Posts Tagged ‘Black Sheep Creamery’
We have been foiled in several attempts to dine at Sitka & Spruce in the past year. The first was a walk-in rejection with nearly an hour wait. The second was an abruptly terminated phone call when I requested a table for eight during the festive season. The third was a hasty retreat due to a forgotten AmazonFresh scheduled delivery. Determined to have a meal at Sitka and Spruce I suggested dinner there after the Cheese 101 at The Calf & Kid but alas, the restaurant is closed on Sundays.
I adore Melrose Market and every neighbourhood should have one! The Calf & Kid is an artisan cheese purveyor with personalised service and a genuine passion for quality cheeses.
The cheese counter at The Calf & Kid. A handwritten sign is spiked into each cheese with unique descriptions and flavour profiles.
Dry-aged beef at Rain Shadow Meats.
Cooking wood piled outside Sitka & Spruce.
Jars of herbs and spices at the Sitka & Spruce Pantry.
We peeked through the window panes into the Sitka & Spruce kitchen where cheeses were plated.
Bar Ferd’nand recommended Spätburgunder, a German Pinot Noir. A fruity bouquet, it was a light wine pairing for the cheeses.
Cheese 101 is an introduction to cheese with the founder and owner of The Calf & Kid, Sheri LaVigne.
We chose a table in the corner. Wine glasses were promptly dispensed. We sipped the red and flipped through the booklet on cheese vocabulary and types of cheese as we waited for others. An earthenware bowl of crackers and seeded bread were plenty for the cheeses.
A generous dollop of fig jam.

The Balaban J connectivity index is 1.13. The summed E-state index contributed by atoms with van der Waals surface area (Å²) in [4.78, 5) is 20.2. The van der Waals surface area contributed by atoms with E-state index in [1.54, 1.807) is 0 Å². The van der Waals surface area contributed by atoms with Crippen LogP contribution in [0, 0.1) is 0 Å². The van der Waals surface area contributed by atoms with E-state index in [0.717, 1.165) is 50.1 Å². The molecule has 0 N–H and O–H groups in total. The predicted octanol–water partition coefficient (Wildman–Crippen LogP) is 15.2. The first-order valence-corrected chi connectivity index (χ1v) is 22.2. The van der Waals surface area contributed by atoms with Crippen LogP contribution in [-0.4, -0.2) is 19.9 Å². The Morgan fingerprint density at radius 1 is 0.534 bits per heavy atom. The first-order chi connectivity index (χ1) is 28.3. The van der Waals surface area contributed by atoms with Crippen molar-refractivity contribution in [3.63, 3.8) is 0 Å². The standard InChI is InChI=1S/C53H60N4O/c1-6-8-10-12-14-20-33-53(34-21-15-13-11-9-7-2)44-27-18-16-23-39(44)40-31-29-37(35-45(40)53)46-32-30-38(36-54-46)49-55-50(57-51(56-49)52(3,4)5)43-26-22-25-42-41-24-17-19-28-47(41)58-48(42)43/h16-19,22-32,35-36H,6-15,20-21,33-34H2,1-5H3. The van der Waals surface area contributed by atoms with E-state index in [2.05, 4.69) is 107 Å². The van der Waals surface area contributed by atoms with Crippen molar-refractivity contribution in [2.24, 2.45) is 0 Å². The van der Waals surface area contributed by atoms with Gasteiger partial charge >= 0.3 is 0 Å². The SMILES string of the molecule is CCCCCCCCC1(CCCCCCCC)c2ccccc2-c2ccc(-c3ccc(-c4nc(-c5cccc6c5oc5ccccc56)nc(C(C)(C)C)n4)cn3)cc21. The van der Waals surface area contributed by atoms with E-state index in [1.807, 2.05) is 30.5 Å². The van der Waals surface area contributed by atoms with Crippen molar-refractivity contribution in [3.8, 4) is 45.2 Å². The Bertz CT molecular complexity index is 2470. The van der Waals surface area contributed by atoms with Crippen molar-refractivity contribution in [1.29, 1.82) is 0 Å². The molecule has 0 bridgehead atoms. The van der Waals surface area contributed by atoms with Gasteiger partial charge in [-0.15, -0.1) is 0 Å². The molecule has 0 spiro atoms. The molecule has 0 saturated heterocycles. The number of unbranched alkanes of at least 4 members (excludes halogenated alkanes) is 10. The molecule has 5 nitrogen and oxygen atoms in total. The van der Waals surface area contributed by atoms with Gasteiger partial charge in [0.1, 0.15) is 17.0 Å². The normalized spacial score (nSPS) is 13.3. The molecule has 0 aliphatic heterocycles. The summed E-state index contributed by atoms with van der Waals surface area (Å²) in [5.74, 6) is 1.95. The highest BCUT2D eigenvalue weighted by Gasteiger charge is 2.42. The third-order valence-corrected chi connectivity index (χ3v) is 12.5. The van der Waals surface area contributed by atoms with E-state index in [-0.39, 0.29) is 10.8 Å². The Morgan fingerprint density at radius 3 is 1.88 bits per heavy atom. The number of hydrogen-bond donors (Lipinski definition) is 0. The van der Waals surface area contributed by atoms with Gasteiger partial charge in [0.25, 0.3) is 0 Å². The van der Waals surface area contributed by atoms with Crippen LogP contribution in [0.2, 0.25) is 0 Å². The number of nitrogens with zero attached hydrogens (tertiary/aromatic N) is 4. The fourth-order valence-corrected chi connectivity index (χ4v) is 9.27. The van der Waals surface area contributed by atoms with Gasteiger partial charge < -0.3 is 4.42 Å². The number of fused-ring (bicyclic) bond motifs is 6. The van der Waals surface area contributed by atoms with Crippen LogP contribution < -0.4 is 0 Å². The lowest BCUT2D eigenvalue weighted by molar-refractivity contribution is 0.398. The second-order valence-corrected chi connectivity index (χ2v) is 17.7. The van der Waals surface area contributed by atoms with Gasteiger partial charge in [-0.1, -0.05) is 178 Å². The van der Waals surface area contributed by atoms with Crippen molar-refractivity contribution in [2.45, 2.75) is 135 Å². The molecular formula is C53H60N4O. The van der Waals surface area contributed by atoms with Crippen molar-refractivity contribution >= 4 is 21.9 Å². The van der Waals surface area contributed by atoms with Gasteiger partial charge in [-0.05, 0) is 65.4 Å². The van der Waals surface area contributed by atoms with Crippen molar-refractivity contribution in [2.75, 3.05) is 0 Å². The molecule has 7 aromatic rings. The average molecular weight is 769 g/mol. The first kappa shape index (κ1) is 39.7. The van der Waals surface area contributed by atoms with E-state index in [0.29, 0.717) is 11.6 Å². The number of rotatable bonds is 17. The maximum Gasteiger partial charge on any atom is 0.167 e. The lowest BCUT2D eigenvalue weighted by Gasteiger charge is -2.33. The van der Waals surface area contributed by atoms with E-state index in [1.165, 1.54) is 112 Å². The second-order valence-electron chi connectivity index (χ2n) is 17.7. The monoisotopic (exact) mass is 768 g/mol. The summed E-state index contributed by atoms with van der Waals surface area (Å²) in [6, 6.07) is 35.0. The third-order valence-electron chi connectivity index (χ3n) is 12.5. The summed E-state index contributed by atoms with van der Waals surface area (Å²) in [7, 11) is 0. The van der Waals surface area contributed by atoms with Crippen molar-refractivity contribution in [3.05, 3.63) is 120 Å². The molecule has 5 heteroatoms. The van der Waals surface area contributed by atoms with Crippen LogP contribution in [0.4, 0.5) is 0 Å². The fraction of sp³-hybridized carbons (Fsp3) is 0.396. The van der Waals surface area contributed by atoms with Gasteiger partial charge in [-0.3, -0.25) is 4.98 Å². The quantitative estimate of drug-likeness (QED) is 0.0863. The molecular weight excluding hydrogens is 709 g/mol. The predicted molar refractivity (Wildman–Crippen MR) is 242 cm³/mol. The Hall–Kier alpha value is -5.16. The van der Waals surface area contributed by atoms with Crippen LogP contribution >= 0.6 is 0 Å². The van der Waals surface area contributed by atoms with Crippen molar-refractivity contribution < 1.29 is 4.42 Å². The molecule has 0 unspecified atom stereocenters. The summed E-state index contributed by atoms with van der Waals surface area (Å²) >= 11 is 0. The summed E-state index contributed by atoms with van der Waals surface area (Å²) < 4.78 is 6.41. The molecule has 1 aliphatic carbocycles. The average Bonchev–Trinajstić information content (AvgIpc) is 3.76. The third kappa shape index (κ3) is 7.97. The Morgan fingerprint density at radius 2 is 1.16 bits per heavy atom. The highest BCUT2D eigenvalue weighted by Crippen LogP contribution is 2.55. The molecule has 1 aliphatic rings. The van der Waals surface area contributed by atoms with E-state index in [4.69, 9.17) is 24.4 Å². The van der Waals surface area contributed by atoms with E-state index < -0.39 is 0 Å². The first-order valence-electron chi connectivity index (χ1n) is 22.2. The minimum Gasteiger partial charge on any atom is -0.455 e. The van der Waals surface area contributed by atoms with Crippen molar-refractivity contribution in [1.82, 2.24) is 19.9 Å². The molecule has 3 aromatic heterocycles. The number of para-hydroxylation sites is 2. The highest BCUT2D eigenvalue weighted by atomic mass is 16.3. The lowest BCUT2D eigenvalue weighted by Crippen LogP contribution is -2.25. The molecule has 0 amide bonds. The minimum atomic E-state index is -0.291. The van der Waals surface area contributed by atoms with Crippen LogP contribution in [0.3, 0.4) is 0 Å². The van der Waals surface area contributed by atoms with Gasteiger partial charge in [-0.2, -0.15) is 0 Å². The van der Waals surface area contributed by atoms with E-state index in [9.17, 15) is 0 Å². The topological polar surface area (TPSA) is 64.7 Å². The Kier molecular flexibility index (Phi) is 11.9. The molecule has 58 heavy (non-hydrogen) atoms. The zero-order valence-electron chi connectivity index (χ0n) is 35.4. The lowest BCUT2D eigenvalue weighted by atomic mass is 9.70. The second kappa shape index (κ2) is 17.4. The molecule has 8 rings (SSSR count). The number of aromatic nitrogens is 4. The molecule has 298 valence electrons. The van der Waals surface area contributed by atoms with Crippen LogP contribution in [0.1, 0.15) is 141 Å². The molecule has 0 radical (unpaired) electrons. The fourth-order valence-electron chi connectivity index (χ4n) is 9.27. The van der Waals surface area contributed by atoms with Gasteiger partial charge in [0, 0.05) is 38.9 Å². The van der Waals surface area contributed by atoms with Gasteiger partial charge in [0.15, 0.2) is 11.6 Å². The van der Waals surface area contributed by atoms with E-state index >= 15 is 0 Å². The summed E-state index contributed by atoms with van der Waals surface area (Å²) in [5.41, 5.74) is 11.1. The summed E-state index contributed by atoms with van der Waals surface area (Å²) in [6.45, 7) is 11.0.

Sheri briefed us on the history of cheese, her background and why she opened The Calf & Kid. Her love for cheese originated from living in New York where cheese was an ‘affordable luxury’. In 2001 there were four cheesemakers in the Pacific Northwest, today there are more than seventy. The samples selected were European and local for comparison.
Like wine, cheese has terroirs. The characteristics of a cheese are impacted by the environment, the animal’s diet, the cheesemaker’s recipe and method, and the seasons. Every batch of cheese will taste different.
Sheri mentioned that the strength of the cheese has to match the beverage. She likes pairing cheese with beer. Bourbon and whisky add another dimension of flavour. Sheri recalled that goat cheese and coffee are the ‘worst combination ever’!
Sheri commented that drinking raw milk is ‘more dangerous’ than eating raw milk cheese. ‘The concern is listeria which is harmful to the immuno-compromised and can be fatal.’
Clockwise from top:
* Leonora – various producers, Spain, pasteurised goat milk
* Humboldt Fog – Cypress Grove Chèvre, California, pasteurised goat milk
* Fougerus – Robert Rouzaire, France, pasteurised cow milk
* Moses Sleeper – Cellars at Jasper Hill, Vermont, pasteurised cow milk
* Manchego – Pasamontes Denominazione di Origine Protetta, Spain, raw sheep milk, aged one year
* Tin Willow Tomme – Black Sheep Creamery, Washington State, raw sheep milk, aged five plus months
* Gruyère de Savoie – Appellation d’Origine Contrôlée, France, raw cow milk, aged two plus years
* Snow Canyon Edam – Rockhill Creamery, Utah, raw cow milk, aged two plus years
* Tallegio – Guffanti Brothers Denominazione di Origine Protetta, Italy, pasteurised cow milk